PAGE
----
First album review in a while.
It has been four years since our Polish metal-masters released The Satanist, which appeared (at least for a time) to be the band’s last outing. I am glad to see them release another one (I am one of the few who do not think The Satanist is their opus magnum).
I Loved You is perhaps the most advertised Behemoth album I have seen. I do remember singles for other albums, but this one has generated a lot of buzz. The poorly named (and highly observant) God=Dog released a while ago, and the track gives both an accurate and inaccurate view of the album.
We open with “Solve” an oddly transitioning track with a lot of children’s choir soaring over the music. Our kiddos will reappear throughout the album (or should I say albvm to be trve kvlt?) and I think they are out of place. I am glad they aren’t on every track (something that I had worried about), but the initial “yeah, fucking evil” feeling wears off too quick and what is left feels like little more than a gimmick by Nergal to piss of religious conservatives in Poland—and probably America, too. On the one hand, cool. On the other, the lyrical content and image of the band does that all on its own.
The album begins proper with “Wolves ov Siberia” and “God=Dog” representing fairly well the sound of the entire album. We go from pummeling to progressive, savage to moody, and brutal to more melodic. “Wolves” is the closest to old Behemoth (like pre-Thelema 6.66) on the album, but still has a new edge to it. “G=D” might be the best track on the album (minus the damn choir), and the bluesy beginning leads into some excellent brutality from all members. However, Inferno has proven to be more than just a powerful drummer, the technical aspects are welcome here. Coupled with Nergal’s riffs there is almost a hint of sadness in the crushing darkness.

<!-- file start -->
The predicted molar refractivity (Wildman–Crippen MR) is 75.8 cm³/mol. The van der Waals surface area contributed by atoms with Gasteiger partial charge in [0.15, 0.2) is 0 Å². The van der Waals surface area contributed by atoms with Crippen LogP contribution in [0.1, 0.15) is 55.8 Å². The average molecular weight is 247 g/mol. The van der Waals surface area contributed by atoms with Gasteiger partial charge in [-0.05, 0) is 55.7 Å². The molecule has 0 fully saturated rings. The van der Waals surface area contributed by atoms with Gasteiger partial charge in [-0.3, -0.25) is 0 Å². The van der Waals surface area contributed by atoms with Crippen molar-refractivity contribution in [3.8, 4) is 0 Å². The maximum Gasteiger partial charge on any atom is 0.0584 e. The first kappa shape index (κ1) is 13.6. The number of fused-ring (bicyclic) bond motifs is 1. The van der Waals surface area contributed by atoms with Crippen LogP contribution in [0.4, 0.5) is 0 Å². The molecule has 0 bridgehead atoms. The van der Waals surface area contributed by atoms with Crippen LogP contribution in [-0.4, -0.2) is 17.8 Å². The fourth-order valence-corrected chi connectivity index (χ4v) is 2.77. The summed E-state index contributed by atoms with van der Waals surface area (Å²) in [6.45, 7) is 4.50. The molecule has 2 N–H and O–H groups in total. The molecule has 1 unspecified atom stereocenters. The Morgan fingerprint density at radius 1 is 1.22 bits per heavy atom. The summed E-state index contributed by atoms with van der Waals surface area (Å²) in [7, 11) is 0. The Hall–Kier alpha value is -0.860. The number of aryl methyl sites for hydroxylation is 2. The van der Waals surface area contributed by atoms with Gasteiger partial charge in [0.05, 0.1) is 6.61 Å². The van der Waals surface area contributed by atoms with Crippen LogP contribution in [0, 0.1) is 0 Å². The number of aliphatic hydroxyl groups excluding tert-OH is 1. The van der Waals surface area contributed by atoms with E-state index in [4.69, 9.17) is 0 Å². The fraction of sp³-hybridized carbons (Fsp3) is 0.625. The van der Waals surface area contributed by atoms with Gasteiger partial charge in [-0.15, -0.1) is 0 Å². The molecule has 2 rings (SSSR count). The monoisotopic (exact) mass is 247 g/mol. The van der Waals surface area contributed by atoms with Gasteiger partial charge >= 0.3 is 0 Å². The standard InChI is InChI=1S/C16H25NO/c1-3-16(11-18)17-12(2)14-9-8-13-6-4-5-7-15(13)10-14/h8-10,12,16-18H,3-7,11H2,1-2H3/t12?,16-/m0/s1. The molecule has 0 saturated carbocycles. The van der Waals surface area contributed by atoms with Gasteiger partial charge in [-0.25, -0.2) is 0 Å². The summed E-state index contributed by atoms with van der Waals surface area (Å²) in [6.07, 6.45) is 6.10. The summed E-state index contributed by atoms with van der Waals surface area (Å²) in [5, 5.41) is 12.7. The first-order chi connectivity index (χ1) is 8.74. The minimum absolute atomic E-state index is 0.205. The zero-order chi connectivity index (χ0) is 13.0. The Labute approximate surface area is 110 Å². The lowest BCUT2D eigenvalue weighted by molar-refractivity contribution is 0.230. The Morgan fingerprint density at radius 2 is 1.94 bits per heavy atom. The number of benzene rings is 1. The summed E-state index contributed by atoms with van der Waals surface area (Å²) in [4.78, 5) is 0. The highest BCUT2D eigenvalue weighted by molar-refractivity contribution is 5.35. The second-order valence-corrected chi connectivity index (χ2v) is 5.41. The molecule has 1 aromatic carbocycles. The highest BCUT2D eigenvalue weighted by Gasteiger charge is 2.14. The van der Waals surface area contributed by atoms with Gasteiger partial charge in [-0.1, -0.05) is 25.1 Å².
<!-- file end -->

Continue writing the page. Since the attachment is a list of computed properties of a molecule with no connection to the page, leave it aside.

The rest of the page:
From our openers, we get the next coupling of tracks “Ecclesia Diabolica Catholica” and “Bartzabel” where we see Behemoth transitions to a more epic/melodic feel. The closing of “Ecclesia” is perhaps the most accessible the band has been. I don’t mind the accessibility of the new Behemoth, but it doesn’t grab me as much as their older Zos Kia Cultus or Demigod did. The clean vocals on “Bartzabel” are fine, but that might be your strongest reaction. For me, there is a certain lack of dynamism here that I expect from Nergal. Don’t get me wrong, the album is good, but I am not sure it is great.
We do get some excellent tracks, and one thing Behemoth has done well over the years is maintain a general quality over an entire album. We don’t see a major drop-off after the singles come and go. The middle track “Angelvs XIII” is perhaps the most face-rippery on the album, and is one of my preferred on the album.
I’m not going to go over every track. “Rom 5:8” makes for a good late album meditation on what Behemoth has become, but I don’t think the change is as stark as others. Of course, any change to the norm will divide fans, but this still sounds like Behemoth. Whatever new directions they take are mired in their unique sound. I like the album. I might return to it here and there. I don’t see this as album of the year, but it is certainly worth looking at. Fans will probably like it.